Rivers Assembly of shame
FIVE state legislators on Tuesday spearheaded a spectacular act of lawlessness in the Rivers State House of Assembly in the full glare of a bewildered world audience. The show of shame featured thugs, accompanied by policemen, launching a ferocious physical assault on other lawmakers and bystanders. But it was obvious that the wild men were emboldened by the support of the Presidency and the police. We condemn in very strong terms the misuse and deployment of instruments of state power in the service of personal interests.
President Goodluck Jonathan, who has ostentatiously travelled to China, deceives no one if he tries to disavow complicity in the brigandage in Port Harcourt as he has been doing lately. It is rightly seen as part of the raging political disagreement between him and Governor Rotimi Amaechi in which the might of the Federal Government has been deployed against the governor. It is not surprising that throughout the three-hour violence by the five legislators and their thugs, the police proved ineffective in restoring order and some even joined in attacking the other legislators.
Television footage of the shameful scene showed a burly politician forcing his way into the house chamber; with him were his thugs and some armed policemen. What followed looked like a typical scene of lawless gangs attempting to lynch their victims. After chasing away some legislators, the five sat down, claiming to have impeached the Speaker, Otelemaba Amachree. Not content with the mayhem they had wrought at the parliament, the “honourable” thugs later attacked the state Deputy Governor, Tele Ikuru, and some journalists as they were leaving the complex. They turned logic on its head by claiming to have suspended 15 other lawmakers.
There is much more to this story. The state Commissioner of Police, Joseph Mbu, has, for weeks, been openly engaged in a verbal war with the governor, whom he also called a “dictator” and a “tyrant.” This suggests a breakdown of confidence between the governor, whom the Constitution describes as the chief security officer of the state, and the CP, whom the same Constitution also authorises the governor to give “lawful instructions” to, for the security of the state. But this is a Federal Government agency using the power of government to harass political opponents.
This insidious slide into anarchy orchestrated by a government and politicians that have scant regard for the Constitution and the rule of law should be condemned. It is shocking that 10 years after the traumatic brigandage unleashed on Anambra State by the Uba brothers, their allies and a complicit Presidency in 2003, we are once more seeing a joint operation by police and thugs hired by a political faction to wreak havoc on a state. But wrongs cannot have a legal reference in a functioning modern state.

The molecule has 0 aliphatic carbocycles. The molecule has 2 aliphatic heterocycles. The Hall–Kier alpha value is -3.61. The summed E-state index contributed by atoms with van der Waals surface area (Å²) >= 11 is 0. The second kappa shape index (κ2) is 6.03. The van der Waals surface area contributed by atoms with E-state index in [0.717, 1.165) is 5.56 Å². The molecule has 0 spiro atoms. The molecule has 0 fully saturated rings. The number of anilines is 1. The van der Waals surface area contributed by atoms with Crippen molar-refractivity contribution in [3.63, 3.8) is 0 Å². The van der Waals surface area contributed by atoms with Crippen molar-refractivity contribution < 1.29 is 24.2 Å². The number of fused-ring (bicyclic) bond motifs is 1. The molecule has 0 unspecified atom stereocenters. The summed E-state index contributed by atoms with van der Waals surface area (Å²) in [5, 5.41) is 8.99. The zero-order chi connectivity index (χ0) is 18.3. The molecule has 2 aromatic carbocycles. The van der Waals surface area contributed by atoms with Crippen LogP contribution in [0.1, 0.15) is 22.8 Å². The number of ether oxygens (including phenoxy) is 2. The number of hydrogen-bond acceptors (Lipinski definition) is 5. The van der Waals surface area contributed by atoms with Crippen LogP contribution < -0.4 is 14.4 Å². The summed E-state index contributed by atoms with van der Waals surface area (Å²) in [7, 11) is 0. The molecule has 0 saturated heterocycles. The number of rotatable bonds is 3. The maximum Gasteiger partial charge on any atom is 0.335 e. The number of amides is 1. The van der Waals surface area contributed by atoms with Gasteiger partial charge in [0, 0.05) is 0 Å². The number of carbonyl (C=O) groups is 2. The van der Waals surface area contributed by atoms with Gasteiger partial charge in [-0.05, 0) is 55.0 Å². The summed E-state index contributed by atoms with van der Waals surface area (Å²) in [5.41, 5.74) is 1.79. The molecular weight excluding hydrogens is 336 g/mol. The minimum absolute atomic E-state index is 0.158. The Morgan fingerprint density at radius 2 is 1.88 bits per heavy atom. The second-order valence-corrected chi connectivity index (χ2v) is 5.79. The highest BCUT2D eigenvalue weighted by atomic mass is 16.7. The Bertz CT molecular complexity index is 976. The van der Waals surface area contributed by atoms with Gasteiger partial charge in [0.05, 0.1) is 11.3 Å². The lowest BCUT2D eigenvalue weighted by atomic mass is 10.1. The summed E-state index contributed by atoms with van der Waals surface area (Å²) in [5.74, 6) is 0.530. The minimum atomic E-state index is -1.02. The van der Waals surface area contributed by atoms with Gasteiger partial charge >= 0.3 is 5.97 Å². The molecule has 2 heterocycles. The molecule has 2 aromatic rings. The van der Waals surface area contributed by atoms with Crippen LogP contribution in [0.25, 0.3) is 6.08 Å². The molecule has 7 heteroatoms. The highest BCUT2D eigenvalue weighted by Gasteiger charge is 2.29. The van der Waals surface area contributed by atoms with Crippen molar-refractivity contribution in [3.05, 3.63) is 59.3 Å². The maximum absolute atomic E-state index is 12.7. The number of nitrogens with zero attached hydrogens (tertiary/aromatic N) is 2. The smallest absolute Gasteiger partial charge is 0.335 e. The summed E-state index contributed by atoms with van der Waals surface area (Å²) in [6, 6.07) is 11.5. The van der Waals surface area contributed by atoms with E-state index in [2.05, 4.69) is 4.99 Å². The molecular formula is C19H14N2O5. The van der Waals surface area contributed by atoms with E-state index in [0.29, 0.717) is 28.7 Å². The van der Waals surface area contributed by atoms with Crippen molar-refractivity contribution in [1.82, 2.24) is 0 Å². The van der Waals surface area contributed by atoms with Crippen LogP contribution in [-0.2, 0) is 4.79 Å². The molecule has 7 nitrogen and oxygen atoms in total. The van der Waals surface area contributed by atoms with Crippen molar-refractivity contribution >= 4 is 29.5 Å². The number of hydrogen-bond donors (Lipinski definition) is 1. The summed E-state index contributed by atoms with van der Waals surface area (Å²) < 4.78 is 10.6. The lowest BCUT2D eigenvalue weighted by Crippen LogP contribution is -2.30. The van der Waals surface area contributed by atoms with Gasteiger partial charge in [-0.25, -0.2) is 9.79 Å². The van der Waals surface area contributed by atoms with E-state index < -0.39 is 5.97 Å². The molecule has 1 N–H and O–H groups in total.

Going by the abuse of state power enacted at the Rivers Assembly, it is evident that tyranny is not just lurking around the corner; it is already upon us. We have warned over and over again that Nigeria has been saddled with an exceedingly power-hungry but inept leadership, with no iota of respect for the Constitution or the rule of law. In May, Wole Soyinka, a Nobel Laureate, had declared, “There is an opportunity in Rivers State to break this spiralling culture of executive impunity – manifested in both subtle and crude ways – that is fast becoming the norm in a post-military dispensation that fitfully aspires to be called a democracy.” For him, “the increasing flashpoints in the nation have reached an unsustainable level, and responsible governance must accept that it is an urgent duty to diminish, not increase them.”
As Rivers State politically boils, Jonathan, who is being accused of stoking the fire, has forgotten recent history. Just to be clear, let us go back to 2010 when Jonathan himself was at the receiving end of a sickening abuse of state power and was a pitiable figure while the political logjam occasioned by the then President Umaru Yar’Adua’s ill-health lasted. While the cabal dithered about succumbing to public pressure to yield control of governance to him, the mass media and civil society groups insisted that the Constitution and the rule of law must be respected.
The Inspector-General of Police, Mohammed Abubakar, must partly bear responsibility for the mayhem. For how long will Nigerian policemen at the highest level continue to make the force available for unlawful actions and brutality against citizens? Abubakar needs no further proof of the partisanship of the CP in Rivers. Mbu should be recalled and disciplined. The police should move in quickly to arrest all those who took the law into their hands on Tuesday and prosecute them. The lawmakers, all the wild-eyed thugs and the policemen who joined in the mayhem should be made to face the law.
The National Assembly should not treat this episode with levity. As the 2015 general elections draw nearer, politicians will become more desperate and impunity will run riot. The collapse of the First Republic was triggered by a fracas in the defunct Western Region House of Assembly where lawless legislators broke the mace and the minority sought to impose its will on the majority. Then, as now, the minority faction was aided and abetted by a deviant Federal Government that deployed police in the service of a desperate political faction, which resulted in chilling consequences.
Getting the police to bring the culprits of the Tuesday of shame to justice will be a welcome reassurance by a President who appears to be at the zenith of his political power.